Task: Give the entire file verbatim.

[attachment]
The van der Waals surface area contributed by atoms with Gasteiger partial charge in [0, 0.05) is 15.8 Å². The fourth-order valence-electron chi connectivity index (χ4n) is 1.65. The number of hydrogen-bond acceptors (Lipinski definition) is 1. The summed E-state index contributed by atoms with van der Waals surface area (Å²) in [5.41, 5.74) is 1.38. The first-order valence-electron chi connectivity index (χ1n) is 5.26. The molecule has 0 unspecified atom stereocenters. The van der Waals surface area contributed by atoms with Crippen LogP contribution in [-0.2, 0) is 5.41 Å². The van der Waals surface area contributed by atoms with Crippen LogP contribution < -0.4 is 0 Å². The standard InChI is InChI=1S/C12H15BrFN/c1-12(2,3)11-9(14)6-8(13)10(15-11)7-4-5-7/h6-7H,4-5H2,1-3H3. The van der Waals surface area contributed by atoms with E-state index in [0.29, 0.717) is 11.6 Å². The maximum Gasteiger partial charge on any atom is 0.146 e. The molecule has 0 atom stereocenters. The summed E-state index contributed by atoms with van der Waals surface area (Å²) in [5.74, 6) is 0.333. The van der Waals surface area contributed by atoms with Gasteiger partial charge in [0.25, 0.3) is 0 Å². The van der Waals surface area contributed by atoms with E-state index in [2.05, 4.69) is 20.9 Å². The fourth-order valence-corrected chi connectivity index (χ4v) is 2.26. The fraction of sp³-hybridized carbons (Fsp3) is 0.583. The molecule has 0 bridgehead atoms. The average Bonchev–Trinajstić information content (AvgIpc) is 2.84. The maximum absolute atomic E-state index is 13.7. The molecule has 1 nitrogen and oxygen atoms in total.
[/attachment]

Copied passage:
The van der Waals surface area contributed by atoms with Gasteiger partial charge in [0, 0.05) is 15.8 Å². The fourth-order valence-electron chi connectivity index (χ4n) is 1.65. The number of hydrogen-bond acceptors (Lipinski definition) is 1. The summed E-state index contributed by atoms with van der Waals surface area (Å²) in [5.41, 5.74) is 1.38. The first-order valence-electron chi connectivity index (χ1n) is 5.26. The molecule has 0 unspecified atom stereocenters. The van der Waals surface area contributed by atoms with Crippen LogP contribution in [-0.2, 0) is 5.41 Å². The van der Waals surface area contributed by atoms with Crippen LogP contribution < -0.4 is 0 Å². The standard InChI is InChI=1S/C12H15BrFN/c1-12(2,3)11-9(14)6-8(13)10(15-11)7-4-5-7/h6-7H,4-5H2,1-3H3. The van der Waals surface area contributed by atoms with E-state index in [0.29, 0.717) is 11.6 Å². The maximum Gasteiger partial charge on any atom is 0.146 e. The molecule has 0 atom stereocenters. The summed E-state index contributed by atoms with van der Waals surface area (Å²) in [5.74, 6) is 0.333. The van der Waals surface area contributed by atoms with Gasteiger partial charge in [0.25, 0.3) is 0 Å². The van der Waals surface area contributed by atoms with E-state index in [2.05, 4.69) is 20.9 Å². The fourth-order valence-corrected chi connectivity index (χ4v) is 2.26. The fraction of sp³-hybridized carbons (Fsp3) is 0.583. The molecule has 0 bridgehead atoms. The average Bonchev–Trinajstić information content (AvgIpc) is 2.84. The maximum absolute atomic E-state index is 13.7. The molecule has 1 nitrogen and oxygen atoms in total.